Townsley: The industry has shrunk today compared to the heyday of the 80’s.The bigger shops have all quit or sold out to larger corporations who quickly moved their operations offshore to China

Patch: Why should surfers work with a local shaper?

Townsley: Buying local is important no matter what you purchase. Buying local stimulates the local economy.  When it comes to surfboards sure you can by a pop-out brand, but in my experience cheaper price usually means lower quality. Buying from your local board maker is going to typically yield a higher quality surfboard that will last and will perform better than your typical mass-produced import model. Board builders are not getting rich at this. It is hard work and you pour a lot of yourself into it both physically and mentally so when we see someone on a board made in China it is heartbreaking.

Patch: You are currently shaping under your own Townsley label. What types of boards are you shaping right now?

Townsley: I¹m going back to basics with the Townsley line–low entry rocker, flat bottom, with vee off the tail. This design is proven to be fast, responsive and it will hold in a tight spot. It worked for Tommy Curren in the 80’s and it works now. I think there are a lot of progressive designs out there but also a lot of gimmicks. It is important for surfers to develop a relationship with their local shaper and work with them over the long term.

Brett Bender’s Shaping Life

Brett Bender at work at the TNT factory in Imperial Beach.

From my Imperial Beach and Coronado Patch surfing column of Nov 15.

Brett Bender can be found most mornings surfing his modern longboard south of the Imperial Beach Pier. Brett’s son Noah is one the key members of the Imperial Beach Grom Squad, most of whom surf Brett’s ultra-modern and progressive Natural Selection custom shortboards.

Q: Why did you start shaping surfboards and when

A: I started shaping surfboards at the age of 14 in my mom’s garage, because the whole process fascinated me and I thought it would be fun to make money at something you love to do. At 19 I got a job airbrushing and shaping for Mitch’s in La Jolla, manufacturing them at Star Glassing at Brown Field.

I shaped for labels like Iron Cross, Dove, Airwaves and World Motion, Ezera, Marbella, Tony Staples, Bear, Gordon and Smith, Blue Water and others. The whole time I evolved my own Natural Selection Surfboards designs. I am also airbrushing at TNT and creating retro and 60’s style longboards in Japan. I airbrushed for shapers such as Rusty, Mike Hynson, Skip Frye, Nev Hyman and too many more to mention.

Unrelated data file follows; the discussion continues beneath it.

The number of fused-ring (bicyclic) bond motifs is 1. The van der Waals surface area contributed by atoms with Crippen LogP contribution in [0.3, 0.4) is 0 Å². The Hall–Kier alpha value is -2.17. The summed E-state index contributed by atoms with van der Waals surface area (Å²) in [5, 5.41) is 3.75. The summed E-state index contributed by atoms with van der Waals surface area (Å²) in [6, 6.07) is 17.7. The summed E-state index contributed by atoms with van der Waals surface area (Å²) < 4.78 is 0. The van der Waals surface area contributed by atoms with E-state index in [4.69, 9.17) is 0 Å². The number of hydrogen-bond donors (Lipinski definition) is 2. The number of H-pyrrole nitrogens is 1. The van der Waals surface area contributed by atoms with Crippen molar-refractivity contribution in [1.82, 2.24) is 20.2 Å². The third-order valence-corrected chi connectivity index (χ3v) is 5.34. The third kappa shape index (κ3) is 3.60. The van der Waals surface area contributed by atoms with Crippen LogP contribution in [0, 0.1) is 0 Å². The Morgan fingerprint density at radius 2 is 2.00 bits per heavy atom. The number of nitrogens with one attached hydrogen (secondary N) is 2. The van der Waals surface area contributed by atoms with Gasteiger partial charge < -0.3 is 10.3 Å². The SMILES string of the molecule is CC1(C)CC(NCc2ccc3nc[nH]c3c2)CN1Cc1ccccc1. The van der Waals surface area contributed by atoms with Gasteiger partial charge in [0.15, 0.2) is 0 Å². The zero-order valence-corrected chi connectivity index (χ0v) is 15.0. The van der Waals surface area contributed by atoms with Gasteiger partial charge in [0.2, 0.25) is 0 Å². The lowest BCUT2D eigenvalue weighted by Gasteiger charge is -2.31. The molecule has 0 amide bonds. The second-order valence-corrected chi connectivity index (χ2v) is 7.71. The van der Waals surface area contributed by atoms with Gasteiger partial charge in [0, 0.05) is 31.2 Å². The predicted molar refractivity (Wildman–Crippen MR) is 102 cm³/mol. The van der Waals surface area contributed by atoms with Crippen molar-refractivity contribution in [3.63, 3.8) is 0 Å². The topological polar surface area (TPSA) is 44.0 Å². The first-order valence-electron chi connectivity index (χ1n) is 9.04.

The heyday of surfboards for me was in the late 80s, early 90s when it seemed like everyone had lots of work before cheap imports from China and elsewhere and computer shaping machines.

Q: What shapers influenced you starting out and today?

A: When I started shaping I was interested in Ben Aipa’s shapes until Simon Anderson’s three-fin thruster came out. Simon was the man. I had the opportunity to work and learn from international shapers in the 80s and 90s including Almir Salazar, Paulo Cabral and Geraldo Rinaldi in Brazil, Grant Miller from Australia, Kim Purington and Steve Elliot from Hawaii. I learned their techniques and tricks of the trade.

Most of all, David Craig has influenced me the most because I have been watching him shape since I was a teenager and he is a true master of his craft.

Q: Where are you favorite places to surf?

A: I love surfing here at home in Imperial Beach. My favorite spots are point breaks like Byron Bay and Noosa Heads in Australia or Scorpion Bay, Mexico.

Q: What designs that you are working on?

A: Currently the boards I have been working on that have received excellent feedback have been shorter, wider and thicker using a modern version of the old fish blanks allowing for the extra volume with dialed-in modern rocker.

Q: What is happening with surfboard materials that are new and exciting?

A: All different board designs are being ordered in the epoxy medium, since they are lighter and more buoyant. Epoxy seems to be what a lot of people need because they love them. My favorite boards to make are actually 60s style with resin tints, traditional outlines and rails with modern high performance hidden in with lightness, bottom contours, step decks and a really good fin.

Q: Where did the collapse of Clark Foam leave the surfboard industry?

A: The collapse of Clark foam was devastating. Almost 50 years of experience gone, 100’s of rocker combinations, the special stringers, the famous molds all gone which were irreplaceable. Personally it was difficult because I do mostly handshapes. Dozens of blank companies popped-up only to quickly go out of business. A few good companies remain over five years later already.

Q: Is there a future for the small “handcrafted” surfboard shaper/manufacturer?

A: There is always a place for handshaped boards, the personalized custom board. But there will always be a place for the computer board, the highly evolved high performance shape that takes hours to achieve by hand and only takes minutes by computer.

Q: What it is about shaping that keeps you motivated?